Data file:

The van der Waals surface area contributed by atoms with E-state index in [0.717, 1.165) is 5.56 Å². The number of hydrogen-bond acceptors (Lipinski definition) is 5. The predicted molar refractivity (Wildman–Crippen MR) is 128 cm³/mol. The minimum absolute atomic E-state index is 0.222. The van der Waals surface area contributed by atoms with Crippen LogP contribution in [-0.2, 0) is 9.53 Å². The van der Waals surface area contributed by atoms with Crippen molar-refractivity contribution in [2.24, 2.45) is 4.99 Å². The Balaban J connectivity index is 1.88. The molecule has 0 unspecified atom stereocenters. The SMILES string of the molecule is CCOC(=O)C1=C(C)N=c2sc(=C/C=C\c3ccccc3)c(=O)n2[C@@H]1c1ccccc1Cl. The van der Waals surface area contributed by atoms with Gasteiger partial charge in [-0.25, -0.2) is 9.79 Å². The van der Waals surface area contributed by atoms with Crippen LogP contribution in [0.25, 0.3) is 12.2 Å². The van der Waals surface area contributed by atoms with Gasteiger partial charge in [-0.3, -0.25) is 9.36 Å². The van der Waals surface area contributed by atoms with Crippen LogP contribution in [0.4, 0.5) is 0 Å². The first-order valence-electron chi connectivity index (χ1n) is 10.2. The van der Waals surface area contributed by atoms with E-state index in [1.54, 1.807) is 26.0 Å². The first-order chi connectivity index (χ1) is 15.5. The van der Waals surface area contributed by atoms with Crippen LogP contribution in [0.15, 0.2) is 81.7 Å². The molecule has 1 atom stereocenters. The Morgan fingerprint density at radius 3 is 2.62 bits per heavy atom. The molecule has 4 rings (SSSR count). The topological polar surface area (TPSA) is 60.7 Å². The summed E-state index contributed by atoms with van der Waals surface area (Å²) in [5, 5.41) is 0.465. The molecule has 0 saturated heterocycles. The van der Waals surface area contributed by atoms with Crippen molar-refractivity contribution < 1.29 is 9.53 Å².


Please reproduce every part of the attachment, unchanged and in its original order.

The van der Waals surface area contributed by atoms with E-state index in [0.717, 1.165) is 5.56 Å². The number of hydrogen-bond acceptors (Lipinski definition) is 5. The predicted molar refractivity (Wildman–Crippen MR) is 128 cm³/mol. The minimum absolute atomic E-state index is 0.222. The van der Waals surface area contributed by atoms with Crippen LogP contribution in [-0.2, 0) is 9.53 Å². The van der Waals surface area contributed by atoms with Crippen molar-refractivity contribution in [2.24, 2.45) is 4.99 Å². The Balaban J connectivity index is 1.88. The molecule has 0 unspecified atom stereocenters. The SMILES string of the molecule is CCOC(=O)C1=C(C)N=c2sc(=C/C=C\c3ccccc3)c(=O)n2[C@@H]1c1ccccc1Cl. The van der Waals surface area contributed by atoms with Gasteiger partial charge in [-0.25, -0.2) is 9.79 Å². The van der Waals surface area contributed by atoms with Crippen LogP contribution in [0.25, 0.3) is 12.2 Å². The van der Waals surface area contributed by atoms with Gasteiger partial charge in [-0.3, -0.25) is 9.36 Å². The van der Waals surface area contributed by atoms with Crippen LogP contribution in [0.4, 0.5) is 0 Å². The first-order valence-electron chi connectivity index (χ1n) is 10.2. The van der Waals surface area contributed by atoms with E-state index in [1.54, 1.807) is 26.0 Å². The first-order chi connectivity index (χ1) is 15.5. The van der Waals surface area contributed by atoms with Crippen LogP contribution in [0.15, 0.2) is 81.7 Å². The molecule has 1 atom stereocenters. The Morgan fingerprint density at radius 3 is 2.62 bits per heavy atom. The molecule has 4 rings (SSSR count). The topological polar surface area (TPSA) is 60.7 Å². The summed E-state index contributed by atoms with van der Waals surface area (Å²) in [5, 5.41) is 0.465. The molecule has 0 saturated heterocycles. The van der Waals surface area contributed by atoms with Crippen molar-refractivity contribution < 1.29 is 9.53 Å².